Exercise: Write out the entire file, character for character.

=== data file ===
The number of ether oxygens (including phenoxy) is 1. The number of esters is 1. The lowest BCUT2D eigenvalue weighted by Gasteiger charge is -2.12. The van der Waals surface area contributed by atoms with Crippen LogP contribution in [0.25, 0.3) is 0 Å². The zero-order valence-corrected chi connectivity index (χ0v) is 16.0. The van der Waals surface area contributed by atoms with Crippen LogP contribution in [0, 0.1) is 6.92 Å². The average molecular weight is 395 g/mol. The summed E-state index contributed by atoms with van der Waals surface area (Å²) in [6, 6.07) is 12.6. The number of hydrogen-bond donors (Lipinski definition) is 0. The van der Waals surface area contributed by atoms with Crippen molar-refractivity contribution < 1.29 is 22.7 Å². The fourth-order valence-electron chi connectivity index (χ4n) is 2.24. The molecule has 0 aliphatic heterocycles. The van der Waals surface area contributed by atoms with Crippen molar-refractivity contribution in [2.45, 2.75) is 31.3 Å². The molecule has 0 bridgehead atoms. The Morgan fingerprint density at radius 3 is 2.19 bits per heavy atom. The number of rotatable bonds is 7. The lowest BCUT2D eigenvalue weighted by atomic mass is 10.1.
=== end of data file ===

The number of ether oxygens (including phenoxy) is 1. The number of esters is 1. The lowest BCUT2D eigenvalue weighted by Gasteiger charge is -2.12. The van der Waals surface area contributed by atoms with Crippen LogP contribution in [0.25, 0.3) is 0 Å². The zero-order valence-corrected chi connectivity index (χ0v) is 16.0. The van der Waals surface area contributed by atoms with Crippen LogP contribution in [0, 0.1) is 6.92 Å². The average molecular weight is 395 g/mol. The summed E-state index contributed by atoms with van der Waals surface area (Å²) in [6, 6.07) is 12.6. The number of hydrogen-bond donors (Lipinski definition) is 0. The van der Waals surface area contributed by atoms with Crippen molar-refractivity contribution < 1.29 is 22.7 Å². The fourth-order valence-electron chi connectivity index (χ4n) is 2.24. The molecule has 0 aliphatic heterocycles. The van der Waals surface area contributed by atoms with Crippen molar-refractivity contribution in [2.45, 2.75) is 31.3 Å². The molecule has 0 bridgehead atoms. The Morgan fingerprint density at radius 3 is 2.19 bits per heavy atom. The number of rotatable bonds is 7. The lowest BCUT2D eigenvalue weighted by atomic mass is 10.1.